Breitling Energy Technology and Operations
The development of seismic imaging in three dimensions greatly changed the nature of oil and natural gas exploration. This technology uses traditional seismic imaging techniques, combined with powerful computers and processors, to create a three-dimensional model of the subsurface layers.
Coiled tubing technologies replace the traditional rigid, jointed drill pipe with a long, flexible coiled pipe string. This greatly reduces the cost of drilling, as well as providing a smaller drilling footprint, requiring less drilling mud, faster rig set up, and reducing the time normally needed to make drill pipe connections. Coiled tubing can also be used in combination with slimhole drilling to provide very economic drilling conditions, and less impact on the environment.
Measurement-While-Drilling (MWD) systems allow for the collection of data from the bottom of a well as it is being drilled. This allows engineers and drilling teams access to up-to-the-second information on the exact nature of the rock formations being encountered by the drill bit. This improves drilling efficiency and accuracy in the drilling process, allows better formation evaluation as the drill bit encounters the underground formation, and reduces the chance of formation damage and blowouts.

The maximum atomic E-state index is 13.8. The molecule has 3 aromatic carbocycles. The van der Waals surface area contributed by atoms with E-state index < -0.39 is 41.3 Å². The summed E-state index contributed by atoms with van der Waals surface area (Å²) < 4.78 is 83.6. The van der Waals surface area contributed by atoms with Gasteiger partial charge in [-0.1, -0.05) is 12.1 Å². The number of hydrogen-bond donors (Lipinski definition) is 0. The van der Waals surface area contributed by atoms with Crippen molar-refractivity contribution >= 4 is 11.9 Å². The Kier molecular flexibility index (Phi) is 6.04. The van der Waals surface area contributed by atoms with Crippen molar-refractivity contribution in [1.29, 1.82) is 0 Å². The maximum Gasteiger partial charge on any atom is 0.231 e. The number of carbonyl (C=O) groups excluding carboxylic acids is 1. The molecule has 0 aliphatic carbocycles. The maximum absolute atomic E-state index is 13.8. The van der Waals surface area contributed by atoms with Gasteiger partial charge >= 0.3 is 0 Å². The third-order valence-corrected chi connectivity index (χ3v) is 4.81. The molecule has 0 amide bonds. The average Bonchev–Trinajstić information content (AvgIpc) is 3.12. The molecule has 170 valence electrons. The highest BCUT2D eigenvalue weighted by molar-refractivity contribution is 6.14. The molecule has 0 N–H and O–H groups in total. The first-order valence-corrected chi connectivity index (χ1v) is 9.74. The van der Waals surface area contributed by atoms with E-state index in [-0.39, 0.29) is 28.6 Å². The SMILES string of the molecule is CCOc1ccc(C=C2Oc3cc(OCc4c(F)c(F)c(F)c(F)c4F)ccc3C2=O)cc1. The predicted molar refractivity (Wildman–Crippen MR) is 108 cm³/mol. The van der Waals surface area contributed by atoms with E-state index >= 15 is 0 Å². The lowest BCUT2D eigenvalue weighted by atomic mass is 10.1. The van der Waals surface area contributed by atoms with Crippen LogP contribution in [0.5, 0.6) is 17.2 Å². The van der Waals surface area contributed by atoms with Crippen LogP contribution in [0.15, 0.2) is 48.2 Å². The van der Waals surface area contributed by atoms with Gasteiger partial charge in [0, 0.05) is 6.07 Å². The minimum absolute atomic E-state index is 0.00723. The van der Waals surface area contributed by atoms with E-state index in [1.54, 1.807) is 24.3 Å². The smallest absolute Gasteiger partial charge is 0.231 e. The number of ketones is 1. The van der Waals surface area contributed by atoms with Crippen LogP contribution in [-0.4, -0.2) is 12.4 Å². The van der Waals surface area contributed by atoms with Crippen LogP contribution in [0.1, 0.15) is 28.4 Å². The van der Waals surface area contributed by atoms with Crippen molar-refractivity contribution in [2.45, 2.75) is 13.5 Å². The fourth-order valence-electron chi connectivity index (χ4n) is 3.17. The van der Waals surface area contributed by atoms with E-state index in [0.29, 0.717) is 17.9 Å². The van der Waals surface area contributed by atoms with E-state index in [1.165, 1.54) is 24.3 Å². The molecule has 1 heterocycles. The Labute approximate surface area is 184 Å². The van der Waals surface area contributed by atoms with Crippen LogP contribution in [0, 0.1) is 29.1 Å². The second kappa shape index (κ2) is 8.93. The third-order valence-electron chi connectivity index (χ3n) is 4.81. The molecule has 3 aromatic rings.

Slimhole drilling is exactly as it sounds; drilling a slimmer hole in the ground to get to oil and natural gas deposits. In order to be considered slimhole drilling, at least 90 percent of a well must be drilled with a drill bit less than six inches in diameter (whereas conventional wells typically use drill bits as large as 12.25 inches in diameter). Slimhole drilling can significantly improve the efficiency of drilling operations, as well as decrease its environmental impact. In fact, shorter drilling times and smaller drilling crews can translate into a 50 percent reduction in drilling costs, while reducing the drilling footprint by as much as 75 percent. Because of its low cost profile and reduced environmental impact, slimhole drilling provides a method of economically drilling exploratory wells in new areas, drilling deeper wells in existing fields, and providing an efficient means for extracting more oil and natural gas from un-depleted fields.
Used to free oil and natural gas that is trapped in shale rock formations. A liquid mix that is 99 percent water and sand is injected into the rock at very high pressure, creating fractures within the rock that provide the oil and natural gas a path to flow to the wellhead. The fracking fluid mix also helps to keep the formation more porous. Hydraulic fracturing is now widely used, with more than 90 percent of the oil and natural gas wells in the United States having used it to boost production at some time.